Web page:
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Chalk Peak via Timber Gulch

Chalk Peak is point 6089' in the North Fork Lytle Creek watershed. It's bounded by Grizzly Gulch to the north, and Timber Gulch to the south. I had previously explored both gulches and considered a few different approaches to Chalk. Yesterday Cecelia and I settled on the Timber Gulch option.

Around 9:45am we parked along the North Fork Road directly across from the mouth of Timber Gulch and started out crossing the wide wash.

It was a cloudy morning with chilly temps. Light rain and some wind were forecasted. But the view toward San Jacinto was still clear.

We had discovered the most direct, relatively brush-free path across the wash during a prior visit, and made the half-mile to the mouth of Timber Gulch in about fifteen minutes.

Timber is a small, narrow canyon with tall trees, a little stream, mini-waterfall, and rough use trail. Unfortunately it is also a popular getaway spot for beer-guzzling litter bugs. We found several empty cans along the trail for another half-mile, up to a split where the main canyon bends to the right.

Immediately after the split there is a 6-foot waterfall obstacle. I moved a couple boulders to aid in climbing the wall, which had a small flow of water to avoid. Above the fall we encountered increasing quantities of vines and ferns.

The vegetation density slowed us down considerably. Also, it started raining off and on. So I decided to abandon the gully and start up the slopes.

We slowly and carefully switchbacked up some pretty steep stuff on the southeast side of Chalk.

Eventually we hit the east ridge, just in time to witness a magnificent rainbow over the Cajon Pass.

On the ridge there was still another quarter-mile to the summit. We had to skirt the ridgetop a couple times to avoid dense thorns. In some places we simply pushed through it.

Around 2pm we finally reached the top, a modest, flat peak with plenty of space to relax for a half hour or so.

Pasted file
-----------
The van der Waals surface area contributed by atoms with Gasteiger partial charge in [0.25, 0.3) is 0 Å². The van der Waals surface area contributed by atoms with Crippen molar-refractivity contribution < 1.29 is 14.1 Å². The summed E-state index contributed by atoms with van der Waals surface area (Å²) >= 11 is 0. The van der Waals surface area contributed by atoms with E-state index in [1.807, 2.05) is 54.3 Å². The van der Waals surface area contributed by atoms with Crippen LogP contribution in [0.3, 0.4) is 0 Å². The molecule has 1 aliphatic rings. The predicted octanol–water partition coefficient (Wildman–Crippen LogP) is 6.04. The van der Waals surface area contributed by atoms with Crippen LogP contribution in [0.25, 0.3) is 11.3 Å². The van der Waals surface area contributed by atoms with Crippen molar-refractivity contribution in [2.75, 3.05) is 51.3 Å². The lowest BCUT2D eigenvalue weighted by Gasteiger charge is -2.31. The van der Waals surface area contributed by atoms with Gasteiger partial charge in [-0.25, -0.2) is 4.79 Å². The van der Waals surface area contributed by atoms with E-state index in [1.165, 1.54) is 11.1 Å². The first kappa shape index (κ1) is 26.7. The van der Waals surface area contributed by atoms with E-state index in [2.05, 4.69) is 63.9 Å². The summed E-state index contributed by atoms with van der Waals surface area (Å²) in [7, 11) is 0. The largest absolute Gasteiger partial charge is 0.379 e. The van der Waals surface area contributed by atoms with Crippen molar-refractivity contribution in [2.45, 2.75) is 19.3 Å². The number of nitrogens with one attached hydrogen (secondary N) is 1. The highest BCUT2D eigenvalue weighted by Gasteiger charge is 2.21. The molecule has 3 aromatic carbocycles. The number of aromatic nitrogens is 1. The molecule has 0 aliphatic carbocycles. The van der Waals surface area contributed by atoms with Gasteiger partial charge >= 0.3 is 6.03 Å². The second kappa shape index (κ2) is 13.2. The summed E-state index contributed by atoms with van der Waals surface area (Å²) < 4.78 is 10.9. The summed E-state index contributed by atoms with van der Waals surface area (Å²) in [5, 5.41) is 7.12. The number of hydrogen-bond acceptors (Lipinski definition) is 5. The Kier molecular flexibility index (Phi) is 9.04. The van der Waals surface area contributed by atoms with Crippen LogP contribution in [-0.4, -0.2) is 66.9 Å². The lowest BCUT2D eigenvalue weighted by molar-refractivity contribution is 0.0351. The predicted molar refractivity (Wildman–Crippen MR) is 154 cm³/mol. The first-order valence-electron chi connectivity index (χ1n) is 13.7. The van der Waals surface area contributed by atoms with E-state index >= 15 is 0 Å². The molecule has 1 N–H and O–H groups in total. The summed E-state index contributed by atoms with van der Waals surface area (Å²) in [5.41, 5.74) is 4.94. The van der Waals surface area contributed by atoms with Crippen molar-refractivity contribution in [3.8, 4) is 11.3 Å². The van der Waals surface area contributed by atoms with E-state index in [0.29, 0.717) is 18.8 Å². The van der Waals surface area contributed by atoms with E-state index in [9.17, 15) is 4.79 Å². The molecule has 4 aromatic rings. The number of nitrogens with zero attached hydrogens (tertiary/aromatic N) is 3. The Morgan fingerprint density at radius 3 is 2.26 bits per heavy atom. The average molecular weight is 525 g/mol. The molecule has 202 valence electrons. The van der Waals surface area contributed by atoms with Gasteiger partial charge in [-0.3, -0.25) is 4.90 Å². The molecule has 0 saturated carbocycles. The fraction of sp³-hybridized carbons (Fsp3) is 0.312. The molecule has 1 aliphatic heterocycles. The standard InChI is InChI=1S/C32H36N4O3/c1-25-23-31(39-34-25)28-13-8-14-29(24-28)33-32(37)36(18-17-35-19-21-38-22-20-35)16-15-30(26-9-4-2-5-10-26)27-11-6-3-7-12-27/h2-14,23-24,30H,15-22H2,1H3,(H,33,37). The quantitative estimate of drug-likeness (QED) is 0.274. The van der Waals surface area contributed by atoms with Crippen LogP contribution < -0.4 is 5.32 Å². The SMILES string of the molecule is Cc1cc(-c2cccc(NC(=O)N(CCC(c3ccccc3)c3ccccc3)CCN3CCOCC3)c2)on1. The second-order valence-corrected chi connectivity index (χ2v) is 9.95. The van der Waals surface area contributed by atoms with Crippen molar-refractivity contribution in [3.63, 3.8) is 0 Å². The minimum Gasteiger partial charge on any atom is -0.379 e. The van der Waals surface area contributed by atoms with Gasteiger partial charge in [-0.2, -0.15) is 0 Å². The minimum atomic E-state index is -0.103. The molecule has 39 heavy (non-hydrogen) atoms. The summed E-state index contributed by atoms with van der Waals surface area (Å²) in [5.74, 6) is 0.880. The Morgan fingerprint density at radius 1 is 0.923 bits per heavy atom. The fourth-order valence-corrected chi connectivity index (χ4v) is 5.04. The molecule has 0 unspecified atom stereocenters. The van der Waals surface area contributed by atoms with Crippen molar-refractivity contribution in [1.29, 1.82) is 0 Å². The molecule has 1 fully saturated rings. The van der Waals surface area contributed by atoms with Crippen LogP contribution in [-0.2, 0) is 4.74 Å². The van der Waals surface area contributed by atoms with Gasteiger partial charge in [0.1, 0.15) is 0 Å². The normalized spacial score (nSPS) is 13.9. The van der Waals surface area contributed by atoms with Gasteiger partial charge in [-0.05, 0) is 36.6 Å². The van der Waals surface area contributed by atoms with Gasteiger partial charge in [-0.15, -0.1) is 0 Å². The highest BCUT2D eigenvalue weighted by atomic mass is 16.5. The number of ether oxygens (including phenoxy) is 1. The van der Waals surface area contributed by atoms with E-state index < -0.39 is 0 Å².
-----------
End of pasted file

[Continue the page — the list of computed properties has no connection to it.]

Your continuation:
There was a post,

an empty register can,

and a distant view of the cloud-topped North Backbone and Upper North Fork of Lytle Creek.

I had stupidly forgotten the turkey sandwich, so we lunched on fruit and nuts. By 2:30pm it was time to head down.

Rather than returning the way we came through the canyon, we decided to follow the east ridge and slopes. When the ridge disappeared into radical scree slopes, the descent became a bit dangerous. We had to take care while constantly stumbling through moving fields of boulders that weren't small enough to surf or large enough to hop.

We took our share of twists, bumps, and falls before reaching the bottom, where we recrossed the North Fork wash and were glad to make it back to the car by 5pm. Looking back, an eerie fog had consumed the mountaintop.



Nice report!  My favorite part was scrambling through the brush and falling on scree  Rolling Eyes

Cool trip. Where did you find the names of the two Gulches? I walked up what you call Grizzly Gulch (I called it Chalk Cyn in my TR) until I could see peak 7465 and the snow got too deep. Neat area.

I got the names from the Tom Harrison Angeles High Country map. Part of Timber Gulch is owned by the SBM Land Trust. Originally the parcel was staked by miners, so maybe they gave the canyon its name.

I don't know anything about Grizzly Gulch's history.

OK thanks. Forum Index -> San Gabriels
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